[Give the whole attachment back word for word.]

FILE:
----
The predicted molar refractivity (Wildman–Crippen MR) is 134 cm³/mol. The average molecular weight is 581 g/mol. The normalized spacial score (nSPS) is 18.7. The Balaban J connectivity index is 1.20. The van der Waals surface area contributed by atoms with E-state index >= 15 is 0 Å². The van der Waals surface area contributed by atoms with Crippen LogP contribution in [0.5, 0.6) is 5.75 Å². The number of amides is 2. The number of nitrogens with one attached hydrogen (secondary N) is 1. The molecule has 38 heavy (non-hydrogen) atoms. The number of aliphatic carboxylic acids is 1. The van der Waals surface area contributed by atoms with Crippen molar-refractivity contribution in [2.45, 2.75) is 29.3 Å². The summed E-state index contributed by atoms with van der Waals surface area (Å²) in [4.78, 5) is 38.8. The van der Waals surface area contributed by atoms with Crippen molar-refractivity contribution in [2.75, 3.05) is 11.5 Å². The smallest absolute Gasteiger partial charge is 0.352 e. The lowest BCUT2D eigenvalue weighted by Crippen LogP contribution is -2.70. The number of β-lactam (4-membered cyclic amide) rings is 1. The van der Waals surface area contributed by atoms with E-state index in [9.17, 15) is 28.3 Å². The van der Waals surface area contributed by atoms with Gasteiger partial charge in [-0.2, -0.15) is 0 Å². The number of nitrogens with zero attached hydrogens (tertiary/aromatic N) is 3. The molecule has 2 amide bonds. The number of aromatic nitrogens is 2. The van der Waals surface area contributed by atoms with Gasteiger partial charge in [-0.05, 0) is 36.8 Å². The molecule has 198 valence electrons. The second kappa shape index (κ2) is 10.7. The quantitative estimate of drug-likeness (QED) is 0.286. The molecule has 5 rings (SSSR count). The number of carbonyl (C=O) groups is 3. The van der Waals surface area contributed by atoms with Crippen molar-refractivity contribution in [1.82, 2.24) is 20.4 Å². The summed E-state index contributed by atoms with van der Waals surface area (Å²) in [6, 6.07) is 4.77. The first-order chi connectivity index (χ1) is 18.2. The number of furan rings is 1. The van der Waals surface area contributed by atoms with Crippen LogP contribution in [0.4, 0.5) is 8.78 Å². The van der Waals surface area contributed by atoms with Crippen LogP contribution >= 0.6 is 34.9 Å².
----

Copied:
The predicted molar refractivity (Wildman–Crippen MR) is 134 cm³/mol. The average molecular weight is 581 g/mol. The normalized spacial score (nSPS) is 18.7. The Balaban J connectivity index is 1.20. The van der Waals surface area contributed by atoms with E-state index >= 15 is 0 Å². The van der Waals surface area contributed by atoms with Crippen LogP contribution in [0.5, 0.6) is 5.75 Å². The number of amides is 2. The number of nitrogens with one attached hydrogen (secondary N) is 1. The molecule has 38 heavy (non-hydrogen) atoms. The number of aliphatic carboxylic acids is 1. The van der Waals surface area contributed by atoms with Crippen molar-refractivity contribution in [2.45, 2.75) is 29.3 Å². The summed E-state index contributed by atoms with van der Waals surface area (Å²) in [4.78, 5) is 38.8. The van der Waals surface area contributed by atoms with Crippen molar-refractivity contribution in [2.75, 3.05) is 11.5 Å². The smallest absolute Gasteiger partial charge is 0.352 e. The lowest BCUT2D eigenvalue weighted by Crippen LogP contribution is -2.70. The number of β-lactam (4-membered cyclic amide) rings is 1. The van der Waals surface area contributed by atoms with E-state index in [9.17, 15) is 28.3 Å². The van der Waals surface area contributed by atoms with Gasteiger partial charge in [-0.2, -0.15) is 0 Å². The number of nitrogens with zero attached hydrogens (tertiary/aromatic N) is 3. The molecule has 2 amide bonds. The number of aromatic nitrogens is 2. The van der Waals surface area contributed by atoms with Gasteiger partial charge in [-0.05, 0) is 36.8 Å². The molecule has 198 valence electrons. The second kappa shape index (κ2) is 10.7. The quantitative estimate of drug-likeness (QED) is 0.286. The molecule has 5 rings (SSSR count). The number of carbonyl (C=O) groups is 3. The van der Waals surface area contributed by atoms with Crippen molar-refractivity contribution in [1.82, 2.24) is 20.4 Å². The summed E-state index contributed by atoms with van der Waals surface area (Å²) in [6, 6.07) is 4.77. The first-order chi connectivity index (χ1) is 18.2. The number of furan rings is 1. The van der Waals surface area contributed by atoms with Crippen LogP contribution in [0.4, 0.5) is 8.78 Å². The van der Waals surface area contributed by atoms with Crippen LogP contribution >= 0.6 is 34.9 Å².